Manchester has just hosted the Commonwealth Games and the city is buzzing – until a series of shocking murders spreads fear through the streets.
Something deadly is moving through the Manchester night. Bodies of rough sleepers are being found in abandoned buildings and forgotten corners. On the street, rumours circulate of a raven-winged presence that appears and vanishes at will.
Searching for a more rational explanation, Detective Jon Spicer is shocked to discover a single black feather at the scene of the latest death.
Then the troubled daughter of Manchester’s mayor runs away. Tasked with finding her, Jon is sent to live among the city’s homeless community. Once there, he quickly realises that, after sunset, anyone without shelter should fear the Dark Angel.
The soft night breeze carries the sounds of the city up to him. A sudden clatter as empty bottles cascade into a bin. Clop-clip-clop of heels striking pavement. Single coughs. Muffled conversations. Raucous bursts of laughter. A name shouted over and over. Lee! Lee! Fuck’s sake, Lee! And, behind it all, the low drone of car engines that never fade. Not even in the dead hours before dawn.
He opens his eyes and gazes at the massed lights beneath him. By letting his focus drift, he transforms the city centre into a distant, hazy galaxy. A constellation floating in the vast darkness of space.
When a life ends in this world, where does the person go? He knows the answer: somewhere better.
A scraping of cold stone against his cheek brings him fully back. He must have sagged forward, head tipping to the side. He becomes aware of how tightly his fingers grip the ornately carved surface. In the spring, when he’d first copied the key to the clock tower, he’d been told no one was allowed up here – especially when the peregrine falcons were nesting at the top.
Back then, a CCTV camera had been trained on the nest; images available to view online. Three chicks, clad in comedy suits of white feather. That summer, he’d sit on the benches in St Peter’s Square and watch the adults scoring the sky in their hunt for prey. Targeting weaker, slower birds. Helping them on their way.
Was that, he wonders, when I first thought I could do the same with humans?
He stares across the jumble of dark rooftops. Chimneys and skylights and air vents. The silhouettes of small plants sprouting from clogged gutters. In the gaps where he can see down to the street, there are people. Their little lives being played out. None comprehends how fragile things are. That person – staggering along, phone before his face – a minor stumble and the car accelerating along Princess Street will hit him. Or maybe the driver will swerve and plough into the huddled group smoking outside The Oak. Death is so much closer than any of them knows.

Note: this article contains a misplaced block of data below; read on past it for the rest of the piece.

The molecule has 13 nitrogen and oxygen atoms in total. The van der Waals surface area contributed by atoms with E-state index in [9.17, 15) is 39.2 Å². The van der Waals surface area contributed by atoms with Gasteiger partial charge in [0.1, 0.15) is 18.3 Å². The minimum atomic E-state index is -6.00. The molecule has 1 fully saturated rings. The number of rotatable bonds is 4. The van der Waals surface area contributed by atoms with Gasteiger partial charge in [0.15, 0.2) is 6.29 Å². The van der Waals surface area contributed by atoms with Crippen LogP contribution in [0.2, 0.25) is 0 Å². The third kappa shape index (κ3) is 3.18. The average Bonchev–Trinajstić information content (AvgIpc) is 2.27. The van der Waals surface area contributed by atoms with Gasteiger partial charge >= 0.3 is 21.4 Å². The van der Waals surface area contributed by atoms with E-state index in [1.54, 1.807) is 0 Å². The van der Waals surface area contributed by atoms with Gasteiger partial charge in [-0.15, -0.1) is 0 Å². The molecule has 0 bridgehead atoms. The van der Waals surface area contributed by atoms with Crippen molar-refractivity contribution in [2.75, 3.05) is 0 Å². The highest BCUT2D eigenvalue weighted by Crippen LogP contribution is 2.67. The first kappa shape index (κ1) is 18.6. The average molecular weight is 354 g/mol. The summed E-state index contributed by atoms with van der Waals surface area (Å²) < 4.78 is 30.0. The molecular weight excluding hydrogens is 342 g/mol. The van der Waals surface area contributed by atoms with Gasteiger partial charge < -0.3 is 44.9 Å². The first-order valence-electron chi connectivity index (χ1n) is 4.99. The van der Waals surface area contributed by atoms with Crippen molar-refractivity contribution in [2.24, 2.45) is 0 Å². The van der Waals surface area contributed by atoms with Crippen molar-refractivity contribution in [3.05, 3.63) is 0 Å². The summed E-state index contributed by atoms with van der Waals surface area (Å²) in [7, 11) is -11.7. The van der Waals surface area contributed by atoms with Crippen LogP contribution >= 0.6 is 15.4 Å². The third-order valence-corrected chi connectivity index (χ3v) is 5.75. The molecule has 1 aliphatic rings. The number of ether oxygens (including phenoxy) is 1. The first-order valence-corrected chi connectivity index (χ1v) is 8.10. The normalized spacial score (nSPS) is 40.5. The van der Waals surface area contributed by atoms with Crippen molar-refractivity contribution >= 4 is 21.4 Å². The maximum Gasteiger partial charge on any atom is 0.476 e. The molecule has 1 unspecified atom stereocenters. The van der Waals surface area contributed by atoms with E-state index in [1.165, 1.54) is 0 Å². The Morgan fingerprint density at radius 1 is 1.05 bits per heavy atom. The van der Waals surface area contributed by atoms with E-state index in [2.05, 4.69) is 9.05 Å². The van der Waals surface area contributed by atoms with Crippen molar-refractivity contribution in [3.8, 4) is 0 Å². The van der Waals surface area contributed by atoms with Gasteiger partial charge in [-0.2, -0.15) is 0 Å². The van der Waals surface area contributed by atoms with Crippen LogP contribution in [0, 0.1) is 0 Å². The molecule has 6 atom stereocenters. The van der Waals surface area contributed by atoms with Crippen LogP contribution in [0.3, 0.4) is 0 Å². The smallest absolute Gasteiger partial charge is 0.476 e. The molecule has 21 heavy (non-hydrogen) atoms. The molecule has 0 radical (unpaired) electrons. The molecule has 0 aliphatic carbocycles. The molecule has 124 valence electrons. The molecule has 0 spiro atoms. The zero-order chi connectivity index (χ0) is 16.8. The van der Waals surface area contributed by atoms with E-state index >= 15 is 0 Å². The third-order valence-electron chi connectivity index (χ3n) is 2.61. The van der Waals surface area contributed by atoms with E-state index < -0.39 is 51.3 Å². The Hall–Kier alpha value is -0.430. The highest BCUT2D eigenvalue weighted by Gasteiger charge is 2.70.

His chest begins to buzz. Short and regular. Moving back from the windowless arch, he reaches into the pocket of his black coat. That same number on his phone’s screen. The person calling doesn’t realise, but it’s his turn to die next.
He clears his throat. ‘Hello, you’re through to Manchester Veterans’ Helpline. Is that Wayne calling? It is, isn’t it? Recognised your number, mate. How are you feeling tonight? Don’t worry. Take your time. I’m listening. I’ll listen as long as you want me to. It’s all right, Wayne. Let it out. Just let it out. No one’s judging you. Remember, I’m here to help you. That’s all, just help.’
The ideas for my novels announce themselves in some quite unusual ways. This one, however, was especially weird! Flicking through a magazine, I spotted a photo of a man in silhouette with a dead seabird draped across his shoulders. By holding the tips of feathers, he’d stretched both wings fully out.
Why he’d done that I have no idea, but the image lodged itself in some dark recess of my mind. Gradually, it took root. Soon, a character started taking shape: a killer who marked each murder by flexing out a pair of wings mounted on his back. A dark sort of angel.
Who was he? Where did he come from? Why the strange ritual? Answers grew and the plot became more substantial. A lot of it was centred round the type of victim this killer chose: rough sleepers.
I made contact with an amazing charity in Manchester that employs ex-homeless people to act as guides for groups visiting the city. I spent time with a gem of a man who gave me many insights into what sleeping on the streets is really like.
Then Covid struck.
This had a dramatic effect on the story because one of the first things the government did was offer the homeless community beds in hotels. An inspired decision for this vulnerable group, but one that placed my murderer’s targets out of reach.
Totally unable to see how to make the novel work, I had to put it to one side and focus on other things. Eventually, enough time passed to let me see how, with some minor adjustments, the story could still work. The final section went very smoothly and, by the Autumn of 2020, Dark Angel was finished.